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A group of five people are sharing secrets or covering their mouths and ears.

Do I Tell or Do I Not?

My Wife Was Dying, and We Didn’t Tell Our Children” is the story of a man and woman who hid from their three children the fact that their mother was going through cancer treatments. My first reaction was not positive. But, as I read the couple’s rationale, I could better understand why they did what they did.

I’m an open book

I am an open book. If you ask, I will tell. Even if you don’t ask, I might tell! I believe in honesty.

But, as I say that, I must also admit that when I was first diagnosed with stage IV lung cancer, my husband and I made a pact. While we never considered keeping the lung cancer diagnosis a secret, we did decide together that we would present it in as positive a light as possible to our adult son and my mom.

We knew that they would be the most upset and worried when they learned that I was sick. We didn’t want them to fret any more than was necessary. Of course, as we all know, telling someone you have lung cancer, no matter what kind of spin you put on it, is going to worry those who love you.

So, maybe our plan didn’t exactly work. I am certain that my mom and our son worried far more than they even let us know, especially at first. As the years go on, the in-your-face distress wanes, I think, though always there will be at least a hint of worry.

Everyone’s approach is unique

While we have been very upfront about my disease, I know there are others who have kept theirs secret from all but their closest friends and relatives. I guess everyone deals with disease and stress in their own way.

I understand not wanting to tell the world that you have cancer. People look at you differently. You’re treated differently. Sometimes, people avoid you once they know you’re sick with a terminal illness. Other times, they want to protect you and treat you with kid gloves.

Reflecting on one family’s story

In the case of the parents about whom the article was written, the decision to keep the mother’s disease a secret from their children meant it also had to be kept secret from nearly everyone else. Otherwise, word would have eventually made it back to their daughters that their mom was sick. Not just sick, dying.

It wasn’t the cancer itself that the couple didn’t want the girls to know about. It was the fact that the doctors had given their mother 1,000 days to live. What the couple hoped to do was spare their children from the fate of crossing the days off the calendar until their mother was supposed to die: 1,000, 999, 998, … 100, 99 …

The couple finally did have to tell their daughters that their mom was undergoing cancer treatment. After all, she lost her hair. But, until the very end of their mother’s life, the parents hid the fact that the mom was going to die from her disease.

There are two sides to every story

I have mixed emotions about this. When she was diagnosed, the children were 8, 9, and 11. By the time she died, the girls were nearly 18, 19, and 21. Protecting the kids from full knowledge and worry when they were very young seems logical in most ways. They were likely too young to fully understand critical illness and death anyway.

I must wonder, though, as the girls grew to womanhood, would it have been fairer to share a little more of their mother’s journey with them? According to the article, the girls commended their parents for allowing them to continue living their lives without the worry that their mom was going to die. They didn’t feel cheated out of knowing that their time with their mom was going to be more limited than anyone would wish. Furthermore, their mom felt great joy in watching her daughters live their lives without the stress of knowing she was dying.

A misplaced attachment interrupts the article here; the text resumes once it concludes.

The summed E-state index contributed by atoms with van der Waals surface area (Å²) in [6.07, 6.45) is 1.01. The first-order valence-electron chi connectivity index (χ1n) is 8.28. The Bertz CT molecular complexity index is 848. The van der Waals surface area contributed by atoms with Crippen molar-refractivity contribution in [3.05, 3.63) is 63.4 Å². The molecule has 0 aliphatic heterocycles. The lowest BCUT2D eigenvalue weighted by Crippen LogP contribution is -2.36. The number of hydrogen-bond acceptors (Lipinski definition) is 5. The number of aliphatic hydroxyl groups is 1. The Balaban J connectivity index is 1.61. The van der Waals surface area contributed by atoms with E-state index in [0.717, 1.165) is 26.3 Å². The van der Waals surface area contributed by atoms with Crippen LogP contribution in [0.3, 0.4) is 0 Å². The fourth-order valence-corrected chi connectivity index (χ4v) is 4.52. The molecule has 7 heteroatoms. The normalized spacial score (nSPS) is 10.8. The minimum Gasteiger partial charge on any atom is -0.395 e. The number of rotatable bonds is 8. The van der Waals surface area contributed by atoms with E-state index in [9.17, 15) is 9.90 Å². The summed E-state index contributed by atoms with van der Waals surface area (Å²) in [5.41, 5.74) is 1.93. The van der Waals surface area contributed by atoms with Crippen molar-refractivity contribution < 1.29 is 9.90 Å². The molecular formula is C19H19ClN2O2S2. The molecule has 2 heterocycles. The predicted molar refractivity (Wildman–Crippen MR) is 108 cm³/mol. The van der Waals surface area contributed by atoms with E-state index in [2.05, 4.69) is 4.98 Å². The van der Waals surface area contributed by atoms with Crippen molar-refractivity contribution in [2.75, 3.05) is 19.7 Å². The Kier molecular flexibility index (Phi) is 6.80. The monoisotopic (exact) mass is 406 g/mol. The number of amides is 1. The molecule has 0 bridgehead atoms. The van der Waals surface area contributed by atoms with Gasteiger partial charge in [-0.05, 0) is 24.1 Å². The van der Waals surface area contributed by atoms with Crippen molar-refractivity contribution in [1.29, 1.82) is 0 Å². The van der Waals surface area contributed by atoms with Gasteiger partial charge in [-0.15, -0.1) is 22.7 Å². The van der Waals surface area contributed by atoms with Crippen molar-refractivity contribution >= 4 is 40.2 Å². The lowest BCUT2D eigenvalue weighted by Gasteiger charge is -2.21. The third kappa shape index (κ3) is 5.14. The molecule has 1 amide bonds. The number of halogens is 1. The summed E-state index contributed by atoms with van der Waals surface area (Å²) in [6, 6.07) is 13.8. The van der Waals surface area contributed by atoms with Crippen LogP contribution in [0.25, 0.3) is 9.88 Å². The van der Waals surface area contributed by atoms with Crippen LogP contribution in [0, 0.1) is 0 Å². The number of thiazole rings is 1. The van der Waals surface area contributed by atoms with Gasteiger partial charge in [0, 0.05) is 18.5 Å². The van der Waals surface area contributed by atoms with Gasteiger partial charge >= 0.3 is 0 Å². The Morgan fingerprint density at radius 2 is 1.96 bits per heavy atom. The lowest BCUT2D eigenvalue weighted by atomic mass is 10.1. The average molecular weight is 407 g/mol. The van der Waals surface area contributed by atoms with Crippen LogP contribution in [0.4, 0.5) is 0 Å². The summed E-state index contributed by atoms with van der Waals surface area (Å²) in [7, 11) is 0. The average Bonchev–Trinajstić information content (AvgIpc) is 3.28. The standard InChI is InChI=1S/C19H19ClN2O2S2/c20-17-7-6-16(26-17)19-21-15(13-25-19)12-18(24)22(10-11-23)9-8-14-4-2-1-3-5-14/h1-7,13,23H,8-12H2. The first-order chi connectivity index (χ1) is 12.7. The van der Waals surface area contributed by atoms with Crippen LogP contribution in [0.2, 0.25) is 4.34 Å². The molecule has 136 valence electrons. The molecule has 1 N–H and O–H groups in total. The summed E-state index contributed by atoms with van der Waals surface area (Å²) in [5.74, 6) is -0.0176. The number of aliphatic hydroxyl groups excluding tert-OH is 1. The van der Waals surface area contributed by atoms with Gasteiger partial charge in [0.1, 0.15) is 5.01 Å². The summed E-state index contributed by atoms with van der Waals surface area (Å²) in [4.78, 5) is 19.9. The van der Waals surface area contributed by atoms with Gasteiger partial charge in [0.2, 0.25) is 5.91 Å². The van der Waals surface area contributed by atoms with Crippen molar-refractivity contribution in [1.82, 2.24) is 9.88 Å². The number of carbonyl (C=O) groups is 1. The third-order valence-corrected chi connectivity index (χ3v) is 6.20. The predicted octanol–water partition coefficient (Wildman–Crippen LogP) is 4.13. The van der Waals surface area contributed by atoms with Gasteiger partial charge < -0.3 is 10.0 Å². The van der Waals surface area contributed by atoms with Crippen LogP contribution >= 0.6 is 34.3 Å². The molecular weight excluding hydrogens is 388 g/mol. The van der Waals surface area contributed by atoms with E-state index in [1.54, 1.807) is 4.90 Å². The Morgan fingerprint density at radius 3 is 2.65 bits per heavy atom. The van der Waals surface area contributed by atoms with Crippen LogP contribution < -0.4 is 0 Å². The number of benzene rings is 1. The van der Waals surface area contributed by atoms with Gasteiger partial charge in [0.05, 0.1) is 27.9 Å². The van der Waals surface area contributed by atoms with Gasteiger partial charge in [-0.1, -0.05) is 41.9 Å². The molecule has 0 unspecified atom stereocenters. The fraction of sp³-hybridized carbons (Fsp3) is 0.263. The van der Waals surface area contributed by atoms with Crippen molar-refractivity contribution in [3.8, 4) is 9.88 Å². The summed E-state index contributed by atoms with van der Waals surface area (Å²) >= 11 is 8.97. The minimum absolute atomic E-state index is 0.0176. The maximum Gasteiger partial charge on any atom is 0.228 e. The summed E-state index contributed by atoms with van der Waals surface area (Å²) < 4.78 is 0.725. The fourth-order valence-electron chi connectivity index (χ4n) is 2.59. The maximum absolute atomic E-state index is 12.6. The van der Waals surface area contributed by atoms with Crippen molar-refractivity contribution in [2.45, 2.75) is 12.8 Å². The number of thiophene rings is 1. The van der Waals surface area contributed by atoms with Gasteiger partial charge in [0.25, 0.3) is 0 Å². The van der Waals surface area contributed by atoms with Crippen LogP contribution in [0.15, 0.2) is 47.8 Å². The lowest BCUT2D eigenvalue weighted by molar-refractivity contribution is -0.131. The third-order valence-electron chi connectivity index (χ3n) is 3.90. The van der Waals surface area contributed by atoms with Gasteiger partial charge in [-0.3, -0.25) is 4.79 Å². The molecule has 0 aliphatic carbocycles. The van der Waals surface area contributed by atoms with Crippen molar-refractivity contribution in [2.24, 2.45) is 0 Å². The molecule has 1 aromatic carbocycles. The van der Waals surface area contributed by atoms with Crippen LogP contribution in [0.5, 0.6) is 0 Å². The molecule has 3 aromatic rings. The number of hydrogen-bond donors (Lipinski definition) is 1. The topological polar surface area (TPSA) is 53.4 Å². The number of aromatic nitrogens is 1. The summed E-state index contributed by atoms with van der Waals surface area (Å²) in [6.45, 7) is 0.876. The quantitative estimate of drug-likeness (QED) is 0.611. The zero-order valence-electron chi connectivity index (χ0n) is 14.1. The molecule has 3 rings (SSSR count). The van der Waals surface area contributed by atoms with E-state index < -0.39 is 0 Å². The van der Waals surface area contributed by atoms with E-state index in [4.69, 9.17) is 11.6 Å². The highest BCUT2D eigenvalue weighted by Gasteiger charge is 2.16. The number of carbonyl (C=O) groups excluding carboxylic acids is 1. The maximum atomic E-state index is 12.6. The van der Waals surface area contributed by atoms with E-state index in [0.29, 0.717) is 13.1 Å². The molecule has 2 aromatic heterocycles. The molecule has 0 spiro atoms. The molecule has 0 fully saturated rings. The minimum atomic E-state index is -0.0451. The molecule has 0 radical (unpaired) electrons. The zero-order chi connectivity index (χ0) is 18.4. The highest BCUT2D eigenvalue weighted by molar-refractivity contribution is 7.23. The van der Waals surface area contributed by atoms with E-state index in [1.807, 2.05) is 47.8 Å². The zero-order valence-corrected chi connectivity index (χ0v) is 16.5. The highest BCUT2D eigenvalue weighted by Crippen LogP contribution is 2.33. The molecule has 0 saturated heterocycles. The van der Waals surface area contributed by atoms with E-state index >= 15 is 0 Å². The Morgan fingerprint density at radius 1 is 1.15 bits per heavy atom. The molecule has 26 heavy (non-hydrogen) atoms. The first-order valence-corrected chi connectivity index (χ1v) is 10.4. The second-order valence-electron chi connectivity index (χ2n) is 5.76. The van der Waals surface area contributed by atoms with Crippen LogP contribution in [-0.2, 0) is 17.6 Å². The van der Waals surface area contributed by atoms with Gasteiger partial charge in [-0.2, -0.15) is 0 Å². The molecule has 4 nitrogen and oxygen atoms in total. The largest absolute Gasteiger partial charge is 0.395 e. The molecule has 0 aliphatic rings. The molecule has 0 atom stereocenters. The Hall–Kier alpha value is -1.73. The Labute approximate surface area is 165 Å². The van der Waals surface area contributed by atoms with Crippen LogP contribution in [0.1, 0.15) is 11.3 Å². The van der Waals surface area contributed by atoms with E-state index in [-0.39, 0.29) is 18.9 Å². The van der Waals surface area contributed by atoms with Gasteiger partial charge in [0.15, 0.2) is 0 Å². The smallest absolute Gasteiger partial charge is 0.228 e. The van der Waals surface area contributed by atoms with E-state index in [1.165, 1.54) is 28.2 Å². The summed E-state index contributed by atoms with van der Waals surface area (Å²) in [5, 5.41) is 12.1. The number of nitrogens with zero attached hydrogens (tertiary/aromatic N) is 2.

Do you tell others about your cancer?

So, I don’t know. What do you think? How have you reacted? Are you an open book, a semi-closed book that tells only what is necessary, or a completely closed book to all but those closest to you?

Truth be told, I can argue pros and cons to every approach. In the end, I think you must do what you think is best for you and those you love.

This article represents the opinions, thoughts, and experiences of the author; none of this content has been paid for by any advertiser. The LungCancer.net team does not recommend or endorse any products or treatments discussed herein. Learn more about how we maintain editorial integrity here.

Comments

  • Denise Cutlip moderator
    3 months ago

    Great subject. When I was16 my dad was diagnosed with stage 4 mesothelioma and he died a few short months later. He did not want us feeling sorry for him so they withheld that information. When I asked if it was cancer they denied it. My grandmother even telling me that he would go back to work soon. They only admitted it the day he died. As a result I’ve had lifelong trust issues.

    It’s my belief that children should be told and given age appropriate information.

  • Alisa moderator
    3 months ago

    Although there are exceptions, I agree with Denise. When my grandfather got diagnosed with lung cancer, my mother, who was close with his doctor, convinced him not to tell him or my grandmother (my mom was told there was no treatment – it was in the 1970’s). It was quite a shock to my grandmother when he took a bad turn and passed away. It also affected me later in life when my mom was diagnosed with lung cancer. She couldn’t hide it from me because I was with her at the appointment, but I never fully trusted her to keep me posted even though we were close, like best friends. When I was diagnosed with lung cancer right after my mom passed, I told my sons in a way I felt was age-appropriate.

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